How To Rent Guide (2023)

All new tenants must be given a How to Rent guide before they move in. This can be a hard copy or via email. The guide itself is available from the government website This must be given within 21 days of the start of a new tenancy; failure to furnish your tenants with one means that should the tenancy prove troublesome, you will have trouble acquiring a repossession notice through court. It’s a must for your checklist for renting.

Give Your Property The Right Exposure

An agent can help market your property with access to the two big portals – Rightmove and Zoopla. Certainly, this is the way most people looking for rented properties search these days. Ensure the photographs are good and the advert succinct but with all essential points noted.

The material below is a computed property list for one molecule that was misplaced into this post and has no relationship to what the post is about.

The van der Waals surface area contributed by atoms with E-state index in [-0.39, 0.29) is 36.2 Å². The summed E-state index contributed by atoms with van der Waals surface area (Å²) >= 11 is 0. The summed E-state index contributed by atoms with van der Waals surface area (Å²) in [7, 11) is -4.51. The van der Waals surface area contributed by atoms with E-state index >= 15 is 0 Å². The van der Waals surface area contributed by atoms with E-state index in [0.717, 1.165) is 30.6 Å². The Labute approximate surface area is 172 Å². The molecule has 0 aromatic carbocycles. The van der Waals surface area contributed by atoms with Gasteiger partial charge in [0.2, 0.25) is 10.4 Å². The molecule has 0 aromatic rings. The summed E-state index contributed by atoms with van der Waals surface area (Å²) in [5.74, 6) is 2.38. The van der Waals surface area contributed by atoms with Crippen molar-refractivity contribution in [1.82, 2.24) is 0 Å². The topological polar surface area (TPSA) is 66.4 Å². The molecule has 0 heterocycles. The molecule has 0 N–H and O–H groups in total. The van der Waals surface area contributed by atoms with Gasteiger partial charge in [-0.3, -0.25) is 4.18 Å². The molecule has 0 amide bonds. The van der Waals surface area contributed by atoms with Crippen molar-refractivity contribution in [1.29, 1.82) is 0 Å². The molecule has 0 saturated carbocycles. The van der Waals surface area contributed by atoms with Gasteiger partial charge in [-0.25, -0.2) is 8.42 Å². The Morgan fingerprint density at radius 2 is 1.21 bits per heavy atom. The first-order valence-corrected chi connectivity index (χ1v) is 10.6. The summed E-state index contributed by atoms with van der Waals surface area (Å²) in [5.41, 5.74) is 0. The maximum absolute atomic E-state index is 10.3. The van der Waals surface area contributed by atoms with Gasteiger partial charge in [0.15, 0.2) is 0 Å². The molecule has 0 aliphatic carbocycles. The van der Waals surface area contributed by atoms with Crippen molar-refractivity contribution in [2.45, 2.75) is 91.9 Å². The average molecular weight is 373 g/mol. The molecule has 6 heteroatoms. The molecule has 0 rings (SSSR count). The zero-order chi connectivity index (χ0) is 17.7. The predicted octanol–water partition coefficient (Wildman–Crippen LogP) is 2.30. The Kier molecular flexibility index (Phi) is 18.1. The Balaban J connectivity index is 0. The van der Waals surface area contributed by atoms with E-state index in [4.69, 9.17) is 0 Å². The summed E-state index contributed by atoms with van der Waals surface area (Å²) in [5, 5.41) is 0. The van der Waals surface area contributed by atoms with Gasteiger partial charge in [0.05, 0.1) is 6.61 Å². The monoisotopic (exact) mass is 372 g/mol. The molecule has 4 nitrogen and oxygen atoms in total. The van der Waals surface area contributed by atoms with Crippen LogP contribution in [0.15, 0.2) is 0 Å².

Paying Tax On Rental Income

Landlords who profit from their rental tenancy have to declare this via HMRC. New landlords nearly always use a Self-Assessment tax return for this purpose. You can check with the HMRC website to see what the threshold is for paying income tax on an annual basis. Not getting your tax assessment in before the deadline can result in a fine, so you will always want to note the date for submission on your renting out a house checklist.

Carry Out A Right To Rent Check

Another legal obligation in England is for landlords to check that their tenants are eligible to live in the country. This involves checking their passport and residency papers. Renting to a tenant who is not eligible to stay carries a £3,000 penalty, so don’t forget to add it to your list.

Referencing Your Tenants

For your own peace of mind, tenant referencing is a must. You can acquire information on their employment status, a reference from a current or past landlord (if any) and a copy of bank statements to check their financial status.

Administer A Tenancy Agreement